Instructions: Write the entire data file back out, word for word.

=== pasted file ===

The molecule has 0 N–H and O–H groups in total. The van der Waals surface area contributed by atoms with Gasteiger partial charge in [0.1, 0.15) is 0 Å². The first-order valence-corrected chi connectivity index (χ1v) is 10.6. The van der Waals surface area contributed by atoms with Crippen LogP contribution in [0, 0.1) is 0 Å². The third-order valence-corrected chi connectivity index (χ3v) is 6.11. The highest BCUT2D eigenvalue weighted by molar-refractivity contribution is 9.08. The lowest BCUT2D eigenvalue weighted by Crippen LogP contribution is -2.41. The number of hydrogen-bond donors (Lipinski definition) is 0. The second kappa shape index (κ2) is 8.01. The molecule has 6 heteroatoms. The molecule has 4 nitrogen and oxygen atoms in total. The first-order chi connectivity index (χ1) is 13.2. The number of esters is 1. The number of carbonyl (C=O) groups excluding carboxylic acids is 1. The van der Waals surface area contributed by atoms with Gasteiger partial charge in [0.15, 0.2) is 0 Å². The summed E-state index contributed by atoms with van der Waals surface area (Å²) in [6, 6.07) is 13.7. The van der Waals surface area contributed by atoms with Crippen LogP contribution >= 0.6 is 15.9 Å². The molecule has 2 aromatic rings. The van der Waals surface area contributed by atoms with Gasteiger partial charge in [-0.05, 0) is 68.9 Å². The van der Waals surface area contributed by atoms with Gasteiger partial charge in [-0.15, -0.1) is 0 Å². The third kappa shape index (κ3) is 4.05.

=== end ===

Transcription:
The molecule has 0 N–H and O–H groups in total. The van der Waals surface area contributed by atoms with Gasteiger partial charge in [0.1, 0.15) is 0 Å². The first-order valence-corrected chi connectivity index (χ1v) is 10.6. The van der Waals surface area contributed by atoms with Crippen LogP contribution in [0, 0.1) is 0 Å². The third-order valence-corrected chi connectivity index (χ3v) is 6.11. The highest BCUT2D eigenvalue weighted by molar-refractivity contribution is 9.08. The lowest BCUT2D eigenvalue weighted by Crippen LogP contribution is -2.41. The number of hydrogen-bond donors (Lipinski definition) is 0. The second kappa shape index (κ2) is 8.01. The molecule has 6 heteroatoms. The molecule has 4 nitrogen and oxygen atoms in total. The first-order chi connectivity index (χ1) is 13.2. The number of esters is 1. The number of carbonyl (C=O) groups excluding carboxylic acids is 1. The van der Waals surface area contributed by atoms with Gasteiger partial charge in [0.15, 0.2) is 0 Å². The summed E-state index contributed by atoms with van der Waals surface area (Å²) in [6, 6.07) is 13.7. The van der Waals surface area contributed by atoms with Crippen LogP contribution >= 0.6 is 15.9 Å². The molecule has 2 aromatic rings. The van der Waals surface area contributed by atoms with Gasteiger partial charge in [-0.05, 0) is 68.9 Å². The van der Waals surface area contributed by atoms with Gasteiger partial charge in [-0.15, -0.1) is 0 Å². The third kappa shape index (κ3) is 4.05.